High end beauty retouching in less than 15 minutes?
Last weekend I was in the studio shooting senior portraits**. We had six young ladies in on Saturday and with 2 looks each I’m sure you can imagine that adds up to a lot of images. Just over 80 final images that needing to go through my beauty retouching cycle. What’s more, every image needed to be magazine quality and available for the client by Tuesday evening.
Time was not on my side, especially as I hand retouch every image personally.
Yes — I could automate it but to be honest I don’t like the overprocessed, same-old same-old look that many of my coleagues produce. Plus, I charge a premium price because I hand finish the images so automating and outsourcing aren’t really avenues that I want to pursue for strategic reasons. To me, beauty retouching is just as much a part of the creative process as the lighting, styling, directing and making the images. It’s ingrained in my very style.
Thankfully I had a few tricks up my sleeve. In an earlier post I wrote about the benefits of having a defined process to improve client experience. That same rationale is as equally applicable to retouching as it is to running the ops side of your business. In essence, I use a defined workflow for retouching — it gives me consistency, I don’t need to ‘think’ or re-invent the wheel every time and more importantly, it gives me a massive productivity boost when it comes to retouching. Continue reading High end beauty retouching in less than 15 minutes? »
Earlier this week I had the pleasure of photographing a really cool jazz band at the Electric Theatre in Guildford. During the shoot I spotted (or rather almost spotted) one of the band members sitting in one of the seats in the auditorium. I say almost spotted because with only the stage lights on the auditorium was very dark, only being lit by the reflected lit from the stage. It was such a low light that I could hardly see him with the naked eye. This was a great opportunity to see what the 5DmkII could really do at it’s highest ISO setting. In most situations I photograph in I don’t normally take the ISO much above 1600. Every now and then the environment calls for something different and the extreme low light of the auditorium at the Electric Theatre was a good example.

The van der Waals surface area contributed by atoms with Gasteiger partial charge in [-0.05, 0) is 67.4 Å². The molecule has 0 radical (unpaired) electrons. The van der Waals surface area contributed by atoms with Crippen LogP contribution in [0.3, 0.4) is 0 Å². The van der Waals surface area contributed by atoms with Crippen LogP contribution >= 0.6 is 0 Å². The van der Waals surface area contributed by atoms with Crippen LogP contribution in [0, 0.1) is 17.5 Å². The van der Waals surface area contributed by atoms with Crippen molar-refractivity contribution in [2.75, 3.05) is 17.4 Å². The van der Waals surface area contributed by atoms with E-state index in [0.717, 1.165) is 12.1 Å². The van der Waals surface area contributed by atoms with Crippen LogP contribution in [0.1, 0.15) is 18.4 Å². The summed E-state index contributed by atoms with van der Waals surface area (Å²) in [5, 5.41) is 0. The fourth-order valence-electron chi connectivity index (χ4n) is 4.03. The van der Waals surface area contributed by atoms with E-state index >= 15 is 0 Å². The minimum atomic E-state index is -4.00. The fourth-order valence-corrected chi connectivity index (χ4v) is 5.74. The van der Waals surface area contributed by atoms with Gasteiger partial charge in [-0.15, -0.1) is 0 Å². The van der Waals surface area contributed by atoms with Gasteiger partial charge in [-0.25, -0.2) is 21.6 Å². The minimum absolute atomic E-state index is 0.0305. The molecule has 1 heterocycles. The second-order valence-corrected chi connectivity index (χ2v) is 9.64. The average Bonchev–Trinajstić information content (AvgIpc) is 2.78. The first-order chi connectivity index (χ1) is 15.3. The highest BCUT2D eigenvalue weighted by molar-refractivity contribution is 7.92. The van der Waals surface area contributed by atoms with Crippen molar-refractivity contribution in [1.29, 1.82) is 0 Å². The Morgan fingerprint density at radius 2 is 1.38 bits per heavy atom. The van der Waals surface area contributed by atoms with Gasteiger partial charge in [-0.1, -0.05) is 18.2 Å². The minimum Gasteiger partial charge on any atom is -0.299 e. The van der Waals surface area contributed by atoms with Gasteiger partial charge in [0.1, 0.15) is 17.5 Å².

A long time ago I adopted the policy of making all my edits in Photoshop non-destructive fo rthe simple reason that I could easily go back and change something if I needed to. This slowed me down at first but as I became more adept at wielding a stylus and graphics tablet, and through the benefit of actions, experience and perseverance it is no longer true. Using the right tool for the job is also a huge help and my workflow consists of a mixture of Lightroom and Photoshop.
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Hi, I'm Gavin the photographer.
I used to work in IT until a few years ago. I was under a lot of stress at work and getting really p*****d off. Then one day I chose to give it all up and follow a dream. Everyone I knew thought I was nuts, that just made me try harder :-)
I believe any photographer can do what I did, earn money from their photos, maybe even start their own business.
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